Although the outgoing government did everything it could to stop him, on January 15, Bernardo Arévalo was sworn in as president of Guatemala. Around midnight, after hours of delays, the victorious candidate of the center-left Movimiento Semilla (“Seed Movement”) delivered an address calling for greater access to education and health care, increased security, and an end to corruption—the standard promises of a Latin American reformer.
The son of Juan José Arévalo, who was the first democratically elected president of Guatemala and a proponent of “spiritual socialism,” Bernardo Arévalo is an insider’s outsider. He was born in Uruguay, where his father was in exile. His last name secured entry into the Guatemalan elite, and he obtained a doctorate in the Netherlands and the ambassadorship to Spain. But he didn’t enter electoral politics until 2019, when, in his late fifties, he ran for Congress and won. His talk is institutionalist and liberal. In an interview with CNN, he spoke of the “true mission” of the Ministry of Education: “To create citizens. To educate, not to ideologize.” He vows to forge alliances with the different sectors of society, rather than political parties. He looks for “practical solutions,” not “rhetorical” ones.
It’s his promise to fight corruption that got Arévalo into trouble. Almost all politicians say they’re against corruption, including the corrupt. But in Guatemala, many politicians have all but announced their corruption. The so-called Pacto de Corruptos (“Pact of the Corrupt”) is the name given to a series of changes to the Guatemalan Penal Code ratified in an extraordinary session of parliament, supported by then-president Jimmy Morales. These changes allow for the commutation of prison sentences of more than ten years for the kind of crimes—corruption, robbery, narcotrafficking—that politicians tend to commit. The corruptos see Arévalo as a threat.
Before the first round of elections in June 2023, opposition parties faced intense scrutiny from state institutions. The Supreme Electoral Tribunal noticed that the vice-presidential candidate for the left-wing Movement for the Liberation of Peoples (MLP) was missing some paperwork, which disqualified the MLP’s entire presidential ticket. The candidate for Podemos, a right-wing populist party, was denied due to “anticipated campaigning.” (Guatemalan law sets a strict window for political campaigns.) The conservative Commitment, Renewal, and Order party saw its ticket rejected because its candidate had ongoing legal proceedings, though this was later overturned.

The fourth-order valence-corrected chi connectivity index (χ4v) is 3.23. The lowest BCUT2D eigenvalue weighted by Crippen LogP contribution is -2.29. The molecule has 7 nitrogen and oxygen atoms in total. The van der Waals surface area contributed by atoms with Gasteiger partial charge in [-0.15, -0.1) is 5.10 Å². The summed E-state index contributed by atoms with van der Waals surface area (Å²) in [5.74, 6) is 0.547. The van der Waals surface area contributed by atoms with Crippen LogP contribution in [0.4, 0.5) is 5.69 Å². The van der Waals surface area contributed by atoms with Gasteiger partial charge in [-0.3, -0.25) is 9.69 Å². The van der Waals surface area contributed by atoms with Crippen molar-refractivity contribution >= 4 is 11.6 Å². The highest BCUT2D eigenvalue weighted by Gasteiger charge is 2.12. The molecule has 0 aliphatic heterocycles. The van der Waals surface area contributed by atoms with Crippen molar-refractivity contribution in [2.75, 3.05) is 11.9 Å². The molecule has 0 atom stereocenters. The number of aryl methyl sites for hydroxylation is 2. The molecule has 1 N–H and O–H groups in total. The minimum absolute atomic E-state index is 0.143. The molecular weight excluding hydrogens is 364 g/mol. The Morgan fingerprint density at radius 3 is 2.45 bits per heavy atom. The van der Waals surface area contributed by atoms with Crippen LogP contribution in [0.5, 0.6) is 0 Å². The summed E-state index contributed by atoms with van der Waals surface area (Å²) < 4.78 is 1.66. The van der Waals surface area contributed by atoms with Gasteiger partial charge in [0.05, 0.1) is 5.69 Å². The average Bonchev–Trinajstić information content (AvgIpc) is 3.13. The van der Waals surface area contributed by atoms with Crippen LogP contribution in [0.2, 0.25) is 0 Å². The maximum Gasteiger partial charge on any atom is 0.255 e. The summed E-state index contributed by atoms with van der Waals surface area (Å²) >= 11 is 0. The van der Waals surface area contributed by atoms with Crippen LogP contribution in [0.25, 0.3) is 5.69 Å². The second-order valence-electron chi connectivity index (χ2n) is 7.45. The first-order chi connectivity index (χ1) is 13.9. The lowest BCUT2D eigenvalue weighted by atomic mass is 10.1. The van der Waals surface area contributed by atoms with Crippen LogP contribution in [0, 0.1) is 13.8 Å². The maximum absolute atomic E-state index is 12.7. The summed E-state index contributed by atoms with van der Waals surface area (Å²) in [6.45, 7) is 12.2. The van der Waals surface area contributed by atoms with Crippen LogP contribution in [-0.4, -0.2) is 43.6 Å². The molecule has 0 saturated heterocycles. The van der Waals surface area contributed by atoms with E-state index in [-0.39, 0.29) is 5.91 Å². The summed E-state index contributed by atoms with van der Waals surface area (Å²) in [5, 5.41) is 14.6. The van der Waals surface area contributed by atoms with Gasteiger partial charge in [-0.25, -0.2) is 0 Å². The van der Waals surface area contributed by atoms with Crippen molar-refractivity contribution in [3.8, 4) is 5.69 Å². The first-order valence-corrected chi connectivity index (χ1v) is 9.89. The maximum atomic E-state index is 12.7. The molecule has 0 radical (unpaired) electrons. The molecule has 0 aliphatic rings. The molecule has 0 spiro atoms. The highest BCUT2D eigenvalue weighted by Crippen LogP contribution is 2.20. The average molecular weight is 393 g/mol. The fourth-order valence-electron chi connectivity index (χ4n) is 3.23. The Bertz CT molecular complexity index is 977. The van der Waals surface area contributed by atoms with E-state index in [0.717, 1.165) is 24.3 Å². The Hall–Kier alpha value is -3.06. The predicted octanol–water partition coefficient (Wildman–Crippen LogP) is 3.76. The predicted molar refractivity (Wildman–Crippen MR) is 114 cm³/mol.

Arévalo survived this gauntlet and, in a first-round election with twenty-two candidates, he came in second, with 15 percent of the vote. Ten parties challenged the result in the Constitutional Court, while the Organization of American States (OAS), the United Nations, the European Union, the United States, and the United Kingdom all intervened in favor of respecting the first-round result. The Public Prosecutor of Guatemala called for the dissolution of Movimiento Semilla on the grounds that false signatures were found in their registration documents. That case is still pending. Despite all this, two months later, Arévalo won the run-off election with 61 percent of the vote, defeating Sandra Torres, a socially conservative social democrat and former first lady. Torres contested the second-round results, unsuccessfully.
Meanwhile, the sitting attorney general, Maria Consuelo Porras, an ally of the outgoing president, has been building the case against Movimiento Semilla. In October, Porras ordered a raid of the Supreme Electoral Tribunal. Since August, the OAS repeatedly warned of a possible coup preventing Arévalo from taking power. Porras’s term ends in 2026. It remains to be seen whether Arévalo will outlast this attorney general, or whether the corruptos will yet find a way to get rid of him before he can clean up their mess.